Cash vs. Accrual
Generally, there are two methods under which you can do your accounting; the cash method and the accrual method.
The cash method of accounting is focused on the inflows and outflows of cash. Much like your personal finances, organizations have revenue when we make a deposit and incur an expense when we cut a check. There is little regard to when the revenue was actually earned or the expense was actually incurred, we just worry about the cash flows.
The accrual method of accounting doesn't worry about cash flow and instead focuses on when revenue was actually earned and when expenses where actually incurred. For example, let's say you purchase office supplies in the month of April on your credit card and pay for the purchase in May when you receive the credit card bill. Under the accrual method of accounting we would record the expense for supplies in April.
The other main difference between the two methods is the ability to budget accurately. Accrual method of accounting allows for better budgeting and planning because it looks at when liabilities are incurred and revenue earned and not when cash is paid. This method puts on the books liabilities that might otherwise be forgotten, like accrued vacation. The cash method doesn't worry about accrued vacation until it is required to be paid. This could create a very painful situation for a nonprofit that hasn't planned to pay out an accrued vacation balance and is now faced with cutting expenses in other areas to have enough cash to pay the outstanding balance.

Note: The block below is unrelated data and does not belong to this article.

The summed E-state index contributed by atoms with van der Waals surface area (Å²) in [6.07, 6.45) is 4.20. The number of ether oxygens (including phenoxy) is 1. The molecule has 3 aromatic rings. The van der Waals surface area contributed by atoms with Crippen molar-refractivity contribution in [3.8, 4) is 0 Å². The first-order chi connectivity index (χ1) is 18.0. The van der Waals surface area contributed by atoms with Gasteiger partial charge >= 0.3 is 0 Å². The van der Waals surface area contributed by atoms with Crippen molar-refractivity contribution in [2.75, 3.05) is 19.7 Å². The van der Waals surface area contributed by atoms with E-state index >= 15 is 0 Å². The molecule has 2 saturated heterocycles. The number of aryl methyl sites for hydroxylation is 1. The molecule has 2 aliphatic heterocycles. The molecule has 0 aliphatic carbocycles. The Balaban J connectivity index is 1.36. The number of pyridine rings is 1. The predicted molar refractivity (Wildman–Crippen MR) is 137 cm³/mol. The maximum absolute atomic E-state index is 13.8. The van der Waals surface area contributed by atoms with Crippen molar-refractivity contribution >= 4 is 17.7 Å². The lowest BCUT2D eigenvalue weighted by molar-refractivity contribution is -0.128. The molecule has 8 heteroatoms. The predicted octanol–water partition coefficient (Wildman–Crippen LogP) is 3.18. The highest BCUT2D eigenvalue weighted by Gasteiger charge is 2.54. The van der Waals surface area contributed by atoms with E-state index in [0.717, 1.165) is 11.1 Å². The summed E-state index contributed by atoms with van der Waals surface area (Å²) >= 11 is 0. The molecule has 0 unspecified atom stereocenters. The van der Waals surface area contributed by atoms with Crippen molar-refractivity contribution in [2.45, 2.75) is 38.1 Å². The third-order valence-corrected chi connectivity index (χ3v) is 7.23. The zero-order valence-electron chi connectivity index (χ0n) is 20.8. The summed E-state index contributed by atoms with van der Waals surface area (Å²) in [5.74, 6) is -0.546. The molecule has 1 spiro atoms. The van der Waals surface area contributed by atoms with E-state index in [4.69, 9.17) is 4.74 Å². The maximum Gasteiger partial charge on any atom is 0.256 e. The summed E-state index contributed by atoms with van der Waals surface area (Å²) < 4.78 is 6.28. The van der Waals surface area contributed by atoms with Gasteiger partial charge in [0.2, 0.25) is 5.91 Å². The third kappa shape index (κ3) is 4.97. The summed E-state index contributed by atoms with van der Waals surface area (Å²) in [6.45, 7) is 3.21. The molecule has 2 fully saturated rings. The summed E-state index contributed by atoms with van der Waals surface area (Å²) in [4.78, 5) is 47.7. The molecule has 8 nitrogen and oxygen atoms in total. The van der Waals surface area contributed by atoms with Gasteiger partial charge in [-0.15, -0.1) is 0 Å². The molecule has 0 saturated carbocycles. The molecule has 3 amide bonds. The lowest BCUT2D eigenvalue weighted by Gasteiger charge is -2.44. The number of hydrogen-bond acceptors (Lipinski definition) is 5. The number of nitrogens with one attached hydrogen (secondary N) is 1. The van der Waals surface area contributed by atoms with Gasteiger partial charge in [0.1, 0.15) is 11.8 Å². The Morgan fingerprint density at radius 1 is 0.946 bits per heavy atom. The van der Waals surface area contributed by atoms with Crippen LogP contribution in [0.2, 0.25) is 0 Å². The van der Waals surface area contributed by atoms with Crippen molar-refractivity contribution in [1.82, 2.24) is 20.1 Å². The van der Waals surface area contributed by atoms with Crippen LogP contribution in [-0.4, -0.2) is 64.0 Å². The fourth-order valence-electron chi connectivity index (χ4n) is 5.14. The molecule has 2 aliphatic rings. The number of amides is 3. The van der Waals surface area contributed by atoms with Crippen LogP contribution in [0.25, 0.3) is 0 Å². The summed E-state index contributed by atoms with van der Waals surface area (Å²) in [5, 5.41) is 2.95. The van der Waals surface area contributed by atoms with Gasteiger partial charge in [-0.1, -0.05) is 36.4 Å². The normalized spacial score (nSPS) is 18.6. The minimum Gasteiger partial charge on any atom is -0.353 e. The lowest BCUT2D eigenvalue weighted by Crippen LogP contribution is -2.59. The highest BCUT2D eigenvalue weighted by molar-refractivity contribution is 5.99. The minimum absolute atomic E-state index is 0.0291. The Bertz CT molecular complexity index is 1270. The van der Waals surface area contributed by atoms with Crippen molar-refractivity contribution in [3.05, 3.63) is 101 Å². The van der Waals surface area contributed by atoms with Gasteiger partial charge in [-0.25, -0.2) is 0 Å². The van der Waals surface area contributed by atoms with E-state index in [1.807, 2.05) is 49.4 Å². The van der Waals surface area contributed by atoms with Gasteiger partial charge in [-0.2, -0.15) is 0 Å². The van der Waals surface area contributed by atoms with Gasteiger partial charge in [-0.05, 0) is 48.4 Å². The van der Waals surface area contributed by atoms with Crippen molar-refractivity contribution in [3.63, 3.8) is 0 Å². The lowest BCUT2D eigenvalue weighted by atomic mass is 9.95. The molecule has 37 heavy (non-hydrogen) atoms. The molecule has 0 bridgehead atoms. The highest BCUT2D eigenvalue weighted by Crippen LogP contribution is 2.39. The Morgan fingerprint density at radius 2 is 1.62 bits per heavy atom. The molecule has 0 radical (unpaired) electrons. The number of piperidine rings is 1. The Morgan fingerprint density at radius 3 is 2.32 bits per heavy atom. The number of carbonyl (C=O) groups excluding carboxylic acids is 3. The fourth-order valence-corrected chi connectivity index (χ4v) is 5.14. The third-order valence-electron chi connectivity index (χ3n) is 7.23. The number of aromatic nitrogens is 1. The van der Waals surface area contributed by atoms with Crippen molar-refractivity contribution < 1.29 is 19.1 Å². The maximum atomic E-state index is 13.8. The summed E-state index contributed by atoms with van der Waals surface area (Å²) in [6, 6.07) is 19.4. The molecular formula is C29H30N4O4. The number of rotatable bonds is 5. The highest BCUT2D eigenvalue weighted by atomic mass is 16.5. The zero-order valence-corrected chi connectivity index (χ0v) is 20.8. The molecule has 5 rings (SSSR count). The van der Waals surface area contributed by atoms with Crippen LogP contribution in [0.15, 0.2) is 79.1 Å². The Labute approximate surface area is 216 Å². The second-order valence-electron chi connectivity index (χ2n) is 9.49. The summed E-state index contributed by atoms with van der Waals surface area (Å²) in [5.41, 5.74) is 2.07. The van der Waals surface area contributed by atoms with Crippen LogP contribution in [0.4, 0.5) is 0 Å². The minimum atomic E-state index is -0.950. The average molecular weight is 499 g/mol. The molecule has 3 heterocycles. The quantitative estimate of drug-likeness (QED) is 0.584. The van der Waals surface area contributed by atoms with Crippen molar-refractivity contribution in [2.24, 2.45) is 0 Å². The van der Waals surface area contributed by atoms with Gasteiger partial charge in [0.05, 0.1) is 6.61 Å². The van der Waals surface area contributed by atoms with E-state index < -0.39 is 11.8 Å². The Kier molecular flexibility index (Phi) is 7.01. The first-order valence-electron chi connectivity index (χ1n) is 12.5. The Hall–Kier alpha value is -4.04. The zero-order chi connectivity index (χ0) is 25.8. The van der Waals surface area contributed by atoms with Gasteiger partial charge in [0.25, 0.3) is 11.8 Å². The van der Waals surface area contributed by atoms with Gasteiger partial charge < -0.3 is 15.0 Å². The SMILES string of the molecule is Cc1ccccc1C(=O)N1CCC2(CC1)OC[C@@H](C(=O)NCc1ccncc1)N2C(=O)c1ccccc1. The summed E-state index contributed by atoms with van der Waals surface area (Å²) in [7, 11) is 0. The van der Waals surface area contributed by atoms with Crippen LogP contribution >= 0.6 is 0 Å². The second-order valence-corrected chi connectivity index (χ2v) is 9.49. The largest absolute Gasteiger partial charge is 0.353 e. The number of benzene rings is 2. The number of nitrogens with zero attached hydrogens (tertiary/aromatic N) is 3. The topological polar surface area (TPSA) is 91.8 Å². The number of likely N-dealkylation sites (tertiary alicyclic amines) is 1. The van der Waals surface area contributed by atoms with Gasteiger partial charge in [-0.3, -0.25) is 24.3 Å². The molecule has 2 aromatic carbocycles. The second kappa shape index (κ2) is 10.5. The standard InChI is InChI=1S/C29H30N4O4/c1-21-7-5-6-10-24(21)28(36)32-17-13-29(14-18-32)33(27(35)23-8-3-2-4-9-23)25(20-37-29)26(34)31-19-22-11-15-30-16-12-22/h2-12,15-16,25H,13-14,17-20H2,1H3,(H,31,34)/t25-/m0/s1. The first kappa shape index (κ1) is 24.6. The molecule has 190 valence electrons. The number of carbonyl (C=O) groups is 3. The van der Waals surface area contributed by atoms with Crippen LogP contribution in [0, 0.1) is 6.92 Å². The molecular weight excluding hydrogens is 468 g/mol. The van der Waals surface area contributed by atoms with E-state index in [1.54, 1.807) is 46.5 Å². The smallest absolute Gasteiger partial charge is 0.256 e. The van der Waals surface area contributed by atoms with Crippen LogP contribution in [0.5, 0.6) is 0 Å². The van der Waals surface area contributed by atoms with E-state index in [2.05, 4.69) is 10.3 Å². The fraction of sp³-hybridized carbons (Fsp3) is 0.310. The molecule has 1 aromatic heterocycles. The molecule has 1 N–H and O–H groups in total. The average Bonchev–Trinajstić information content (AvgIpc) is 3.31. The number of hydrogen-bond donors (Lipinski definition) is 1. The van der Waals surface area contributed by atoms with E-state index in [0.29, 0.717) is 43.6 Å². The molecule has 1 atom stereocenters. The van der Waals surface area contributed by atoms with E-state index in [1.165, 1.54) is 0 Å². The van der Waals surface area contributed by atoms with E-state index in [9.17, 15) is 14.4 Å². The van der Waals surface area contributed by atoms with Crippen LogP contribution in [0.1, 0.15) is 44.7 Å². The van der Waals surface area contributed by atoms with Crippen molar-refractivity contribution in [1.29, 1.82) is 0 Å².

Which Method to Use
The cash method of accounting is the easiest method, but not necessarily the most accurate. If you have paid staff you should not use the cash method of accounting. Be sure to check your state regulations. Some states require the accrual method of accounting to be used. The cash method of accounting is best used by very small nonprofits with no paid staff, no set programs, and little to no plans for expansion.
The accrual method of accounting should be used by organizations starting out with larger amounts of funding, paid staff, and plans to raise additional funds from larger donors such as foundations or government entities. Generally accepted accounting principles also require the use of the accrual method of accounting. If you wish to have an audit done under generally accepted accounting principles you should use the accrual method of accounting.
See also: Basic Accrual Concepts